Michael Bierut on avoiding Comic Sans, being terrified of Emojis, and why flea markets teach design better than museums
Hailed as “the man who shattered Saks Fifth Avenue’s fusty insignia and created Hillary Clinton’s controversial campaign logo,” by the Wall Street Journal, Michael Bierut is a prominent name in the graphic design industry. Bierut recently gave an interview on the magic of graphic arts and exactly why it is indispensable.
The interview started with him reminiscing on how, forty years ago, graphic arts was in the category of black magic, an esoteric subject which only a few people understood. Yet these days, graphic arts has become so indispensable that as Mr. Bierut said, “If Google changes its logo, everyone is expected to have an opinion about it.” And everyone does.
That being the case, when any major company or brand changes their logo, the public has an opinion. Turns out, the public cares deeply about visual communication, but it’s somewhat poorly trained on the mechanisms behind it. This ties in to what Mr. Bierut said in the interview – that every act of visual communication is, in every aspect designed in order to convey a message. And being that Bieruit is also a senior critic in graphic design at the Yale School of Art, he does have experience.
“Every act of visual communication, back to cave paintings, is designed to convey a message,” said Beruit in his Wall Street Journal interview. “Graphic design is the whole series of decisions that get made to shape that message.”
In line with the said article, there comes a series of questions thrown at Mr. Bierut and which he seemed to have happily complied, giving a glimpse of what a master graphic designer’s life is like. The questions started with how Mr. Bierut’s day usually starts – to which he answered – is the same routine – brush his teeth, run a few miles, water his flowers by the window and get a train to New York. Then there comes questions about his most important tools, devices he can’t quit, even the design books he always returns to read time and time again.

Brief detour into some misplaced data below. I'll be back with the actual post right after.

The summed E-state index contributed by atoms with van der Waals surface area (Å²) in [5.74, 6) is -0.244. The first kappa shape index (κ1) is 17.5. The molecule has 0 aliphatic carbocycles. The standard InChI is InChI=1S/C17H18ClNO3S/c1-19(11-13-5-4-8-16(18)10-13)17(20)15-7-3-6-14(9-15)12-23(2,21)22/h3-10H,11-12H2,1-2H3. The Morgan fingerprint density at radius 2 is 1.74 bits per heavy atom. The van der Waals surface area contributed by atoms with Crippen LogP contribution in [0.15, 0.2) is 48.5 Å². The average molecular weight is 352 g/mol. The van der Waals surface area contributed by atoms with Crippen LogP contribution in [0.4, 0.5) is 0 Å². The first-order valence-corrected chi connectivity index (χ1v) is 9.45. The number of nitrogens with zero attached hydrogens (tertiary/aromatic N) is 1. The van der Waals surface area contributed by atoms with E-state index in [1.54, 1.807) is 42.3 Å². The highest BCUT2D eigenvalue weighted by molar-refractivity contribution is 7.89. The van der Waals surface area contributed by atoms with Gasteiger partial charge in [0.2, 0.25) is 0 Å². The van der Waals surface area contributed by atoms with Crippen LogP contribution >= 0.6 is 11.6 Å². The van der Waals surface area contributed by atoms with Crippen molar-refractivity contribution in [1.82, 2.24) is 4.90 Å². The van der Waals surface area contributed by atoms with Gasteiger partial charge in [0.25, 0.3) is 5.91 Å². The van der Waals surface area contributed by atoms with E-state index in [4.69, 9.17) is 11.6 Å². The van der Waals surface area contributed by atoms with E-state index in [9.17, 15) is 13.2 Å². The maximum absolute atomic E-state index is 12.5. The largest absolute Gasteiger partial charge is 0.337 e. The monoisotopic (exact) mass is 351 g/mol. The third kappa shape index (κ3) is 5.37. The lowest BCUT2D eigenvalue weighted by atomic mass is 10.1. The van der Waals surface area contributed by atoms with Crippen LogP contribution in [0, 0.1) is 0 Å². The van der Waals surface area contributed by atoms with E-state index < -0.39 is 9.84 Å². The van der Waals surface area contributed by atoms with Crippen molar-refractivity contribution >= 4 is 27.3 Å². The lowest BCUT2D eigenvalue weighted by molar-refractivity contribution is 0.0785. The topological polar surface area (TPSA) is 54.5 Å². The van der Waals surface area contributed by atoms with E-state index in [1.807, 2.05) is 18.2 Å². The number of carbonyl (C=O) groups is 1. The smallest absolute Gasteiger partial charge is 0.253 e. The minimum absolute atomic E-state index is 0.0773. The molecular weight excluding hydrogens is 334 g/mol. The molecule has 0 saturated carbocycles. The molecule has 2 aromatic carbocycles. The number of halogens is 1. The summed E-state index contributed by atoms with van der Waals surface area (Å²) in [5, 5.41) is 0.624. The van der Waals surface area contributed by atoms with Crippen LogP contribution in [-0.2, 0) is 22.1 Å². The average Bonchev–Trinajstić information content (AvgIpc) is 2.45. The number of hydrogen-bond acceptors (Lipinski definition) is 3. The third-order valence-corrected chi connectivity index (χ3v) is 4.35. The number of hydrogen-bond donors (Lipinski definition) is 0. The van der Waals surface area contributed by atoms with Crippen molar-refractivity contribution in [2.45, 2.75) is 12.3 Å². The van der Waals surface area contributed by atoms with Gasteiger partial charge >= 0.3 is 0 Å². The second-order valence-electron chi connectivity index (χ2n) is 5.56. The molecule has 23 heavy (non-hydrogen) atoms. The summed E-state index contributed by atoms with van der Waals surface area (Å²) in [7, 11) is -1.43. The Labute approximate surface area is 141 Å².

“I have worked with the documentary filmmaker Errol Morris, who conducted an online survey and discovered that people are more inclined to believe something printed in Baskerville. It has an amazing refinement and credibility.” – Michael Bierut in his WSJ interview
Knowing that he always has something to strive for, even when he’s a professional in this field, demonstrates the dynamism of the design industry. Poignantly, Mr. Bierut expressed his creative and professional opinion on ways to learn graphic design. When you can’t take a course or degree program, he urges us to travel – and often. Visit great cities like Tokyo, Marrakesh or Paris and scour flea markets, because every ‘junky’ item lost in those flea markets has the soul of design at its core, and will always show you more about design history than what you’d see at any museum.
“As a graphic designer, I find emojis terrifying—a soulless reductive endpoint. If Shakespeare is at one end, an emoji is at the other. At least if someone puts a smiley face over the “i” in their name, there is some gesture of personalization, not a mass-produced symbol that looks like it comes off the assembly line of Amalgamated Widgets. Having said that, I’ve designed one for The Wall Street Journal that communicates an Ambrose Bierce-style ironic skepticism that is an antidote to the wide-eyed kitschiness of the typical sentimental emoji.”
Well said, Bierut. Well said.
See the entire interview and original article online here.